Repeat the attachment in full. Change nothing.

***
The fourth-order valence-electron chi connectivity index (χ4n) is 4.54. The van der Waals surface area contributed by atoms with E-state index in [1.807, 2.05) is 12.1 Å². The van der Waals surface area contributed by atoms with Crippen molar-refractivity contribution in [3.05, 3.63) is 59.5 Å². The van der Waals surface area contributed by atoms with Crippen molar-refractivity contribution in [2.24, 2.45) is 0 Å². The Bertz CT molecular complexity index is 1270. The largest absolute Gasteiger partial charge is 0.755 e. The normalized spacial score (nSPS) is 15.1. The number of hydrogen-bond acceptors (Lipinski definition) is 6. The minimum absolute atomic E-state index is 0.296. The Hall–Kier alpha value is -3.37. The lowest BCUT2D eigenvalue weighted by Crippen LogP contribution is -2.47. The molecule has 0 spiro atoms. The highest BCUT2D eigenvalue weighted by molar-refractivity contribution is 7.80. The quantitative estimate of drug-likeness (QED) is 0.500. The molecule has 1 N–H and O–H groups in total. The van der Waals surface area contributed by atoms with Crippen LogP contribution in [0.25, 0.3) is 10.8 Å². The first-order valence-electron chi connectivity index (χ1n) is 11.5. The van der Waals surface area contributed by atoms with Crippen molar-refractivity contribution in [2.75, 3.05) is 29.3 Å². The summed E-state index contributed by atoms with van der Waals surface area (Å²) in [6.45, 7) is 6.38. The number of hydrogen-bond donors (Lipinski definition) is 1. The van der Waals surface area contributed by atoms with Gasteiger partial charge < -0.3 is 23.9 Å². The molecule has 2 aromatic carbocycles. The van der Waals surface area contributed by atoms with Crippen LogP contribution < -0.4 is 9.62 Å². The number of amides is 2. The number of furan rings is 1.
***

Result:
The fourth-order valence-electron chi connectivity index (χ4n) is 4.54. The van der Waals surface area contributed by atoms with E-state index in [1.807, 2.05) is 12.1 Å². The van der Waals surface area contributed by atoms with Crippen molar-refractivity contribution in [3.05, 3.63) is 59.5 Å². The van der Waals surface area contributed by atoms with Crippen molar-refractivity contribution in [2.24, 2.45) is 0 Å². The Bertz CT molecular complexity index is 1270. The largest absolute Gasteiger partial charge is 0.755 e. The normalized spacial score (nSPS) is 15.1. The number of hydrogen-bond acceptors (Lipinski definition) is 6. The minimum absolute atomic E-state index is 0.296. The Hall–Kier alpha value is -3.37. The lowest BCUT2D eigenvalue weighted by Crippen LogP contribution is -2.47. The molecule has 0 spiro atoms. The highest BCUT2D eigenvalue weighted by molar-refractivity contribution is 7.80. The quantitative estimate of drug-likeness (QED) is 0.500. The molecule has 1 N–H and O–H groups in total. The van der Waals surface area contributed by atoms with Crippen LogP contribution in [0.25, 0.3) is 10.8 Å². The first-order valence-electron chi connectivity index (χ1n) is 11.5. The van der Waals surface area contributed by atoms with Crippen molar-refractivity contribution in [2.75, 3.05) is 29.3 Å². The summed E-state index contributed by atoms with van der Waals surface area (Å²) in [6.45, 7) is 6.38. The number of hydrogen-bond donors (Lipinski definition) is 1. The van der Waals surface area contributed by atoms with Gasteiger partial charge < -0.3 is 23.9 Å². The molecule has 2 aromatic carbocycles. The van der Waals surface area contributed by atoms with Crippen LogP contribution < -0.4 is 9.62 Å². The number of amides is 2. The number of furan rings is 1.